If our problems are mere inefficiencies – if we need students doing basically exactly what they’ve been doing before but faster – then the gambit of building apps that mirror typical classroom practices will work out great.
If you think that the problems in classrooms are not just about kids doing things a little faster, but doing different things than is current practice, then you need to build things that will be unfamiliar. If your technology is unfamiliar, you need to patiently build a network of educators experimenting with your ideas, reshaping systems – bells, exams, furniture, devices – to accomodate your new technology into a new vision. Initially, these people won’t buy your weirdness; you will practically have to pay them to implement your new ideas.
You, hungry entrepreneur, … you are going to take some familiar feature of classroom experience – the textbook, the flashcard, the lecture, the worksheet, the sticker, the behavior chart – and you will digitize that feature.
Wrapped in a language of transformation and disruption, the ed-tech start-up scene is profoundly conservative.
Our problems in schools go far beyond mere inefficiencies. Are inefficiencies rampant? Absolutely. Can various learning and management technologies help address these inefficiencies? Absolutely. Does merely addressing inefficiencies result in educational ‘transformation?’ Of course not. The rhetoric of most educational technology ‘solutions’ is vastly overblown…
Dear Prairie Lakes principals and superintendents,
Over the past six weeks, you’ve been getting to know our new tech integration team. We’ve made it a top priority to try and get into your buildings, meet you and your teachers on your turf, and start to build meaningful connections and relationships.
By now you’re probably starting to realize that… well, we’re a little bit different! Not different just to be different, but different to be better. We’re passionate about what we do, we’re willing to think as far outside the box as necessary, and, yes, when it comes to ‘that’s the way we’ve always done it,’ we confess that sometimes we’re a bit irreverent.
We are deeply committed to the idea that professional work and professional learning both should be fun. And meaningful. And challenging. And so should our classrooms.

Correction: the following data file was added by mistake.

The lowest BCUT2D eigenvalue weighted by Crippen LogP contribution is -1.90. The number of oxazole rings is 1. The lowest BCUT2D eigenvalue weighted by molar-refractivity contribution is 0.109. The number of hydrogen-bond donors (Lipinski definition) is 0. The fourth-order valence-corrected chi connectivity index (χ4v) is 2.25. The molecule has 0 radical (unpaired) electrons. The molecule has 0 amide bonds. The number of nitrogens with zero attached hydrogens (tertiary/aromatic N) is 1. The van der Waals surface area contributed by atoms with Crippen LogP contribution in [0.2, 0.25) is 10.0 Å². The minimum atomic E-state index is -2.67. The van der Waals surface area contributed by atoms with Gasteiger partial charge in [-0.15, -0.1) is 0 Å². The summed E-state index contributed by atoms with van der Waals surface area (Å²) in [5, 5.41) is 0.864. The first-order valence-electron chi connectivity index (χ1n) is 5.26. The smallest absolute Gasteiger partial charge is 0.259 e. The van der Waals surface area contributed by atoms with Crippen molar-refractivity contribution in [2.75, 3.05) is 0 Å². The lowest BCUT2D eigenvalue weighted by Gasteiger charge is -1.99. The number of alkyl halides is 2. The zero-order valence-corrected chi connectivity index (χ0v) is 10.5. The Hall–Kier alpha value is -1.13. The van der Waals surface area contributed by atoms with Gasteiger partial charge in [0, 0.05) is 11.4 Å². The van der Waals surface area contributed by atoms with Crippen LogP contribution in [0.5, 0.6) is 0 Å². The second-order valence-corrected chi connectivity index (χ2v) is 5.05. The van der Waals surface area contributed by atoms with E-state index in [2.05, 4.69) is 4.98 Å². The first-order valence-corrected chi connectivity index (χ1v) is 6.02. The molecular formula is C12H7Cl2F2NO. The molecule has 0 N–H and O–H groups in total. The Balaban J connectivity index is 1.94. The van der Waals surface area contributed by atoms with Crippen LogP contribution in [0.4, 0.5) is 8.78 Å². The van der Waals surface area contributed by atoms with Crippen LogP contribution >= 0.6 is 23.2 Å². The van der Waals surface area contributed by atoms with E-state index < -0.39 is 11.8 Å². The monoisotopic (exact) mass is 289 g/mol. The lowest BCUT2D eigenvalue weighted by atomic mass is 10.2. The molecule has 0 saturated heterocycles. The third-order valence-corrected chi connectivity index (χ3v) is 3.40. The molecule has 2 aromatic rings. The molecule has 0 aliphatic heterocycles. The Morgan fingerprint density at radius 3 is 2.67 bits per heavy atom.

We are deeply committed to service. It’s about you and your needs, not ours. We’ve got lots of ideas – and beliefs about powerful learning – but ultimately we’re here to serve you. No dictates. No mandates. Wherever you are, wherever you want to go, we’ll do our best to be of help.
We’re on a mission. A mission to #dreambigger, #designforit, and #makeitbetter. We hope that you’ll join us.
Thank you for the warm welcome, and thank you for giving us the opportunity to be of service to your amazing educators and students. Please stay in touch, and be sure to connect with us online. We are looking forward to our continued work together.
FedEx Day: a 24-hour hackathon in which individuals or teams work on new ideas and new projects. Participants must work on something that’s not part of their daily work and, most importantly, they have to deliver something in 24 hours (in the words of Seth Godin, “they need to ship“).
Here are some resources on FedEx Days generally and for schools specifically. Happy innovating!
Stage 1. Monkeys 1, 2, 3, 4, and 5 live in a cage. A researcher hangs a banana down from the top and places a ladder underneath the banana. However, every time a monkey tries to climb the ladder to get to the banana, the researcher sprays the monkey with freezing cold water, causing him to retreat. The researcher ALSO sprays the other four monkeys. Pretty soon, all of the monkeys learn that none of them should go anywhere near the banana because they will all be sprayed with ice water. If an individual stubbornly tries to get the banana anyway, the other monkeys will vigorously intervene (i.e., beat him up). The monkeys not only have been conditioned into a state of learned helplessness but now actively engage in behaviors that reinforce that state.